• by Haedrian (1676506)

      What do you mean yes?

      How is Google using its search dominance to unfairly gain entry into mobile market? If I want to use Google's services on a symbian, iPhone, WP or whatever it still works. Google isn't forbidding competing mobile manufacturers from using its service, either.

      Its using the MONEY it gains from one to fund the other. Big. Deal. Its one company.

  • by chrb (1083577) on Thursday August 04, 2011 @07:08PM (#36992066)

    This entire proposal rests on the assumption that Google has a monopoly in search. Does it? The latest figures [searchenginewatch.com] show Google Search has 63.6% of the market. What percentage of the desktop market did Microsoft have in the nineties when it decided to tie Windows and IE together (in violation of its 1994 settlement with the DOJ)? I'm sure it was at least 90%.. Apparently it was news [computerworld.com] in Dec 1998 when Windows marketshare dropped below 90% "for the first time"...

    There's a big difference between Google's 63% and Microsoft's >90%.

    • by chrb (1083577)

      Dec 1998

      Correction: it was Dec 2008 when Windows market share dropped below 90% for the first time...

    • by PCM2 (4486)

      Actually the proposal seems to rest on more than that. Internet Explorer is "free" in the sense that every consumer who installs Windows gets a working copy of it for no additional charge. Android is "free" only in the sense that mobile carriers are free to use it, if they wish. I don't recall ever being able to walk into a mobile phone store, plunk down $50 for prepaid service, and walk away with my choice of any Android phone for no additional charge. Last I heard, mobile phone vendors used the Android OS

  • 'anticompetitive' (Score:4, Insightful)

    by roman_mir (125474) on Thursday August 04, 2011 @07:15PM (#36992138) Homepage Journal

    In today's world there is only one meaning of the world 'anticompetitive', and it means: didn't pay the politicians enough to be left alone to do business as one sees fit.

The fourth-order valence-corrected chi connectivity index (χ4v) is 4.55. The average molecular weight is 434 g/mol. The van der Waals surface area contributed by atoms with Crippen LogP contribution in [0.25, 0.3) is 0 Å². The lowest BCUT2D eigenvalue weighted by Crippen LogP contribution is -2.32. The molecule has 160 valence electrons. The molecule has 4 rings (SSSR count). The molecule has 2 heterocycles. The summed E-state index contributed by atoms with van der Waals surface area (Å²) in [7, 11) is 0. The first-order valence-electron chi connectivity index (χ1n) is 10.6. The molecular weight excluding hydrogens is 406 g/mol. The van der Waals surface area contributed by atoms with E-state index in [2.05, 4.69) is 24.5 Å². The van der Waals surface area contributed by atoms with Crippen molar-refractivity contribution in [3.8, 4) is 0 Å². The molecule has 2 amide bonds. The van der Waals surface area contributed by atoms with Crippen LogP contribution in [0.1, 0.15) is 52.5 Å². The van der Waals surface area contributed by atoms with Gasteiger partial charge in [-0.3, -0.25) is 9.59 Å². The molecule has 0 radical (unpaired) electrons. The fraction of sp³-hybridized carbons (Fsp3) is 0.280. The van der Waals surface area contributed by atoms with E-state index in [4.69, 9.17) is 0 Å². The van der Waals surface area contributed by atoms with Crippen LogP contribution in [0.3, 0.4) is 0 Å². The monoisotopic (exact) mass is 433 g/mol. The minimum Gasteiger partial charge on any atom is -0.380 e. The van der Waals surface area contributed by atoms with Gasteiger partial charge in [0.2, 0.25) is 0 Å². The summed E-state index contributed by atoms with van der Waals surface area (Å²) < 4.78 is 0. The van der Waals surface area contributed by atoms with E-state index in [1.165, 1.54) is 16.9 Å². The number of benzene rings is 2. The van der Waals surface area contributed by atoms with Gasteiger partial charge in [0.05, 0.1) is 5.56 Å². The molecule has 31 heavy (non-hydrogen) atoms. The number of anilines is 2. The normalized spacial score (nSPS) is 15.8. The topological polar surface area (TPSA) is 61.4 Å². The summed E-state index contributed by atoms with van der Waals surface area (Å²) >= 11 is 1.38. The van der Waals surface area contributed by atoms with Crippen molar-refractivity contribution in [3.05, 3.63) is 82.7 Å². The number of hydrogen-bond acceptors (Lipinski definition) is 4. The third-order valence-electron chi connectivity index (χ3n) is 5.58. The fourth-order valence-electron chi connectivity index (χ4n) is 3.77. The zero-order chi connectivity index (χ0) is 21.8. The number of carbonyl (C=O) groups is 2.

So what if somebody is giving away free product? How about a free OS altogether? If they can do this and not go out of business, they should and consumers are the winners, not losers in this game. If the competition can't do anything about it, then it sucks for the competition. If the competition goes out of business because of it, it sucks for them. If eventually the company has to push prices above 0, this will just signal the market that there is a possibility to compete on non-zero price again.

  • However, what is a MUCH FAIRER comparison is the iphone and the apple app store. Want to use a different app store, sorry, your out of luck (relatively speaking). Andoird's open-ness is actually driving markets (amazon app store being an example of that) where Apple and iphone (or anyone else for that matter) are very actively trying to shut them down.

    Its also not fair to say android is free. Open source, yes, but if you want to produce a phone thats useful, you need those (licensed) google apps.

    Actually, c

  • As mentioned, android is not bundled with every google search you perform. This is not leveraging the monopoly, merely running a side business. I think ideally google would like to see android generate revenue for them in non-search arenas.
  • by tknd (979052) on Thursday August 04, 2011 @07:21PM (#36992190)
    It would only be anti-competitive if Google search was bundled and the ONLY search option provided. But that isn't the case as illustrated with Verizon Samsung Fascinate. [engadget.com]

    The phone does not use Google as its default search. And it doesn't utilize Yahoo! either. No, the Fascinate search engine defaults to Bing. Bing is used for the homescreen widget. It is defaulted to in the browser. It is present across the device... and there's no way to choose a different search engine. Like, you know -- Google. When we pressed Verizon reps about this, they let us know in no uncertain terms that the stock engine is Bing without a second choice.

  • Shill (Score:5, Informative)